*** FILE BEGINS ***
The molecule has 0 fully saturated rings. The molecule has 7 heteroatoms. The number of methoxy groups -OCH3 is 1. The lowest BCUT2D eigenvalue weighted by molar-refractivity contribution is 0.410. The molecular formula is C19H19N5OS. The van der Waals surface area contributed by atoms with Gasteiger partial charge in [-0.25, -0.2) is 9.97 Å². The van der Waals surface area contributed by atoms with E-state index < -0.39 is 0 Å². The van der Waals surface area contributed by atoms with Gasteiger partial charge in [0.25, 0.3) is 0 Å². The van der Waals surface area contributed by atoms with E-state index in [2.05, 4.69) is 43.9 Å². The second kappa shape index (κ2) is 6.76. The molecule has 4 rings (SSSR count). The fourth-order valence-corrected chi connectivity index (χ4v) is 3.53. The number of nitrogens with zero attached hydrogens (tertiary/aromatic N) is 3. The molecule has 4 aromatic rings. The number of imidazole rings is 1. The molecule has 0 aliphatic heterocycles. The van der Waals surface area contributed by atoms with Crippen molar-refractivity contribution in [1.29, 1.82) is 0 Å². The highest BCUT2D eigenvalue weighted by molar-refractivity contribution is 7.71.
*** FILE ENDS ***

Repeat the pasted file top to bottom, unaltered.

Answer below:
The molecule has 0 fully saturated rings. The molecule has 7 heteroatoms. The number of methoxy groups -OCH3 is 1. The lowest BCUT2D eigenvalue weighted by molar-refractivity contribution is 0.410. The molecular formula is C19H19N5OS. The van der Waals surface area contributed by atoms with Gasteiger partial charge in [-0.25, -0.2) is 9.97 Å². The van der Waals surface area contributed by atoms with E-state index < -0.39 is 0 Å². The van der Waals surface area contributed by atoms with Gasteiger partial charge in [0.25, 0.3) is 0 Å². The van der Waals surface area contributed by atoms with E-state index in [2.05, 4.69) is 43.9 Å². The second kappa shape index (κ2) is 6.76. The molecule has 4 rings (SSSR count). The fourth-order valence-corrected chi connectivity index (χ4v) is 3.53. The number of nitrogens with zero attached hydrogens (tertiary/aromatic N) is 3. The molecule has 4 aromatic rings. The number of imidazole rings is 1. The molecule has 0 aliphatic heterocycles. The van der Waals surface area contributed by atoms with Crippen molar-refractivity contribution in [1.29, 1.82) is 0 Å². The highest BCUT2D eigenvalue weighted by molar-refractivity contribution is 7.71.